How we can stop the New Mafia’s digital footprint from spreading in 2018
Cybercriminals are the New Mafia of today’s world. This new generation of hackers are like traditional Mafia organizations, not just in their professional coordination, but their ability to intimidate and paralyze victims.
To help businesses bring a good security fight to the digital streets, we released a new report today: The New Mafia, Gangs, and Vigilantes: A Guide to Cybercrime for CEOs. This report details the evolution of cybercrime from early beginnings to the present day and the emergence of four distinct groups of cybercriminals: traditional gangs, state-sponsored attackers, ideological hackers, and hackers-for-hire. We worked with a global panel of experts from a variety of disciplines, including PwC, Leeds University, University of Sussex, the Centre for Cyber Victim Counselling in India, and the University of North Carolina to collect the data within the report.
The guide shines a light on the activities of cybercriminals to understand how they work, to examine their weapons of choice—namely ransomware—and to assess what action is needed to protect against them.
Right now, the New Mafia is winning. We found that ransomware attacks have grown by almost 2,000 percent from September 2015 to September 2017. And cyberattacks on businesses have increased 23 percent in 2017. What these attacks show is that we as an ecosystem—vendors, governments, companies—aren’t learning from our mistakes.
Instead of coming together to defeat a common enemy, the focus remains on shaming victims. Whether they be individuals or companies, we’re all quick to point the finger. But that narrative must change. Those affected by cybercrime are often embarrassed and they don’t speak out, which can have dangerous consequences as organizations delay or cover up breach incidents without a plan to prevent them from happening again. We need to educate the C-suite so that CEOs and IT departments both recognize the signs of an attack and can minimize damages, while educating victims instead of shaming them.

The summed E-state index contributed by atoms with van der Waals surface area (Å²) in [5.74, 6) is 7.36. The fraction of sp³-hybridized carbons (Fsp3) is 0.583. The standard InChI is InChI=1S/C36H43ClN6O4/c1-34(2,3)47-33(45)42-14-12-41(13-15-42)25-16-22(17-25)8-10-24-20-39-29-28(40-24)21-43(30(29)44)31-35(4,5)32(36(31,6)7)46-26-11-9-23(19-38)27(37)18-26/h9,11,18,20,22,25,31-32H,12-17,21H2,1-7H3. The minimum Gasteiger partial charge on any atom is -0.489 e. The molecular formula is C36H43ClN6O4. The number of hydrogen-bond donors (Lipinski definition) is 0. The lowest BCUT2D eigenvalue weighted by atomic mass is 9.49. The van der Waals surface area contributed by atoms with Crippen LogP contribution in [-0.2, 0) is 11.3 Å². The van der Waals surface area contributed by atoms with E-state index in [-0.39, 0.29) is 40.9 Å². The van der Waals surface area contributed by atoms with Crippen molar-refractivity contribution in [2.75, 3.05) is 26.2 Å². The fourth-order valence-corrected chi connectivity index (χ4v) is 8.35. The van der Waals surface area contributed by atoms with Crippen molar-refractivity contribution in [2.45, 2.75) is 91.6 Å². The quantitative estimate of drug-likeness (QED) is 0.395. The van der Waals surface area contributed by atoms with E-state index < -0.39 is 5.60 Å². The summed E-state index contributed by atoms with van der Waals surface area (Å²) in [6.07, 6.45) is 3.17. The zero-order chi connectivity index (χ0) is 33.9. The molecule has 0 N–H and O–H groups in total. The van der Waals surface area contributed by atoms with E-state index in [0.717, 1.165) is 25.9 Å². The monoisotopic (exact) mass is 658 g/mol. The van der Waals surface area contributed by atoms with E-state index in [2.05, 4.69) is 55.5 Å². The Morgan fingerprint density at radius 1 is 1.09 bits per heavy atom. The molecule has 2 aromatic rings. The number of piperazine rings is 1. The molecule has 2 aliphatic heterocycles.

This new mentality is important as we face the future of cybercrime. I read articles every week about the billions of devices that will be connected in the future. While the overarching goal is to make our lives easier, it also presents a threat.
The New Mafia is well prepared to exploit the increase in connected devices from cars to pacemakers. We are still making our way through the Wild West of the Internet of Things with early security solutions and a lack of legislation.
For now, we need to keep our digital streets clean with a collaborative model between the public and private sector, a general awareness about the dangers of cybercrime, and the use of proactive defenses. Shifting from victim shaming those who have been attacked to engaging with them will remove the crime bosses from our highways of digital opportunity in 2018.
To view the full report, featuring original data and insight taken from a global panel of experts from a variety of disciplines, including PwC, Leeds University, University of Sussex, the Centre for Cyber Victim Counselling in India, and the University of North Carolina, visit here.